We’ll be the first to admit it...As eCommerce strategists, we can sometimes be a bit picky when we purchase online. After all, we know what brands should be doing to maximize their potential, and it kills us a little bit inside when we don’t see that happening.
That said, have you ever shopped online for a particular brand and were horrified by what you experienced? Was the page cluttered or hard to get around? Did the checkout process take forever? Or was the customer service poor, and you didn’t receive your item until weeks after it was promised?
The truth is that the store owner probably doesn’t realize what’s going on or hasn’t taken the time to evaluate what shoppers actually see when they make a purchase. This means that they have…Drumroll, please…
An eCommerce user experience (UX) failure.
If you’re getting plenty of traffic and not nearly enough sales, this could be the issue with your store or brand. But how do you narrow down the problem? Here are a few tips on how to measure UX with eCommerce metrics.
Check Your eCommerce Conversion Rate
The first metric you’ll want to check is your overall conversion rate. This is the super important ratio of how many people visited your website versus how many actually made a purchase. Even if you have an excellent UX, this is something you’ll always need to track to see if your digital marketing efforts are working.
Industry-standard is somewhere right around 3%. However, this figure can vary depending on the niche you’re in and the price point of what you’re selling. If there’s a huge discrepancy between this number and where you’re at, you likely have a user experience issue.
Monitor Your Repeat Customer Rate (RCR)
Customers that continually show brand loyalty by coming back and ordering more products are key to an eCommerce brand’s growth. To see whether or not you have a problem with UX after a shopper places an order, look at your repeat customer rate.
If this number is super slow, it is time to drill down and figure out what is happening after a customer places an order. Is shipping taking a long time? Are they not getting the product value for their money? These are both examples of questions you need to be asking.
Use a Customer Satisfaction (CSAT) Survey
Another way to get the data you need to determine if you have an eCommerce UX issue is to just ask the customers themselves with a survey. You can even automate this process so that once an order is placed or a few days after it is received in the mail, the customer gets an email message.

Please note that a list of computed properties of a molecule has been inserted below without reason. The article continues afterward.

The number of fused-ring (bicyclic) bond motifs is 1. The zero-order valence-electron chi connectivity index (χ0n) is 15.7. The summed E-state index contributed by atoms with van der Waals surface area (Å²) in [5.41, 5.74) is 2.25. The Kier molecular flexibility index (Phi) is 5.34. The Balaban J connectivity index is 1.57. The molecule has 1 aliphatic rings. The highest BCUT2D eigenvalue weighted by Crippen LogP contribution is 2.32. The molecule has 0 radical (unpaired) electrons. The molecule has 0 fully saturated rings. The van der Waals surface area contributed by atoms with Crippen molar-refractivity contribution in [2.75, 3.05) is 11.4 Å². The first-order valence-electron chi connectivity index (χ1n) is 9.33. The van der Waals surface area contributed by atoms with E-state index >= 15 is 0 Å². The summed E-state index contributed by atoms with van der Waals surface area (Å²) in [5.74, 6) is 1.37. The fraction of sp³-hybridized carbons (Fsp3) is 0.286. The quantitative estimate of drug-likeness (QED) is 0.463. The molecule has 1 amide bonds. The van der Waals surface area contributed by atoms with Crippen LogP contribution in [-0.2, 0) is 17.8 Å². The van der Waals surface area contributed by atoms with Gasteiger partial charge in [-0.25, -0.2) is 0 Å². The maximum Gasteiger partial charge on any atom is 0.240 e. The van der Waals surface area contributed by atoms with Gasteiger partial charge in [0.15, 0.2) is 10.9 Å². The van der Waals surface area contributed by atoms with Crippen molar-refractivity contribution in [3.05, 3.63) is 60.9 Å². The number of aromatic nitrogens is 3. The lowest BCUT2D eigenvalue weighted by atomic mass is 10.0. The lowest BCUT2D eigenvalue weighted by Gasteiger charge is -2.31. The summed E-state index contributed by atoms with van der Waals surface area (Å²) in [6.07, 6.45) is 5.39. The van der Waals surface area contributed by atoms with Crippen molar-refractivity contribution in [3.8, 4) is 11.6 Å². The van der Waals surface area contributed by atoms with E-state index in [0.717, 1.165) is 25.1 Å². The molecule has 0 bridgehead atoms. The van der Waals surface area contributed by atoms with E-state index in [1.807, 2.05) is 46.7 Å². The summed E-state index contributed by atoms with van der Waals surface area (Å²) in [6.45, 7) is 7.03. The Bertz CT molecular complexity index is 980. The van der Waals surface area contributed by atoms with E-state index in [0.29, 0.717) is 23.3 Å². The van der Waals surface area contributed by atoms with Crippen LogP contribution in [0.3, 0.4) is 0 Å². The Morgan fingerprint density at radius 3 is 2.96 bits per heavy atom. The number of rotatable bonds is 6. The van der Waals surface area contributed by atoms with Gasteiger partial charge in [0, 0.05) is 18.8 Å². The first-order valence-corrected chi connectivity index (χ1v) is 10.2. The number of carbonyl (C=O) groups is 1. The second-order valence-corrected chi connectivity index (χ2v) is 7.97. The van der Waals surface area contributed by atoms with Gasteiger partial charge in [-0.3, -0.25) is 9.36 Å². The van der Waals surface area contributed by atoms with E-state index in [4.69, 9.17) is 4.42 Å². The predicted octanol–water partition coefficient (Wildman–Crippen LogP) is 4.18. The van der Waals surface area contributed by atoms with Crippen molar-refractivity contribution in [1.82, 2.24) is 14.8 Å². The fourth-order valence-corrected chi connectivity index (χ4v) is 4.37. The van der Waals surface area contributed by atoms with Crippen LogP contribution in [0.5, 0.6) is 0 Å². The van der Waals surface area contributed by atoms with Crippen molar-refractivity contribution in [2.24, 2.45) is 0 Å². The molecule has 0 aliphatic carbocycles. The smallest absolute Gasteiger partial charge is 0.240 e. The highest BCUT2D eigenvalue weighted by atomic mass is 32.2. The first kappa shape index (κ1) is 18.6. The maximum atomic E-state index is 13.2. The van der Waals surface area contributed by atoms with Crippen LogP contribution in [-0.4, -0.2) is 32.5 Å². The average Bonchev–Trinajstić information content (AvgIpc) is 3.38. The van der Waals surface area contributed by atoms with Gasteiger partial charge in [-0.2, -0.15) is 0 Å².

Use a rating system instead of asking for generic answers. Cover topics like the price value of an item, ease of navigation around the website, customer service, and more. Offer a coupon code or discount incentive for completing the survey. You’ll likely be surprised at the answers you receive.
Keep Your Average Handling Time Low
Another way to make your customers’ overall user experience positive is to keep your average handling time low. Online shoppers these days are spoiled by the speedy delivery times of the big guys. Ensure you’re meeting their expectations by reducing the time it takes from when they buy until the item arrives at their door.
If you have a custom item or one that generally has a higher handling time, that’s okay. However, you need to set that expectation with the customer and have a process for automated updates that keep them in the know as to where their order is.
Track Overall Page Views and Time on Page
You also need to track overall page views and time on page for your store. Often, this is a key indicator of a technical problem or one that has to do with what your customers see when they land on the site.
Often, a short time on page can mean that there’s something wrong with viewing products or the site’s actual coding itself. Or maybe your store isn’t as mobile-friendly as you thought. Either way, by knowing how long someone is staying on the website, you can make adjustments accordingly.
Need to Improve Your eCommerce UX? We Can Help
Once you realize where the eCommerce UX issue might be, it is time to start making improvements. Usually, this is done incrementally so that you can look back at the data and see if what you changed actually worked.
The good news? You don’t have to do this alone. As omnichannel marketing experts, we’re here to help you iron out the wrinkles in your eCommerce UX strategy. Please contact our CAKE team today to discuss how you can improve your store for a better overall user experience.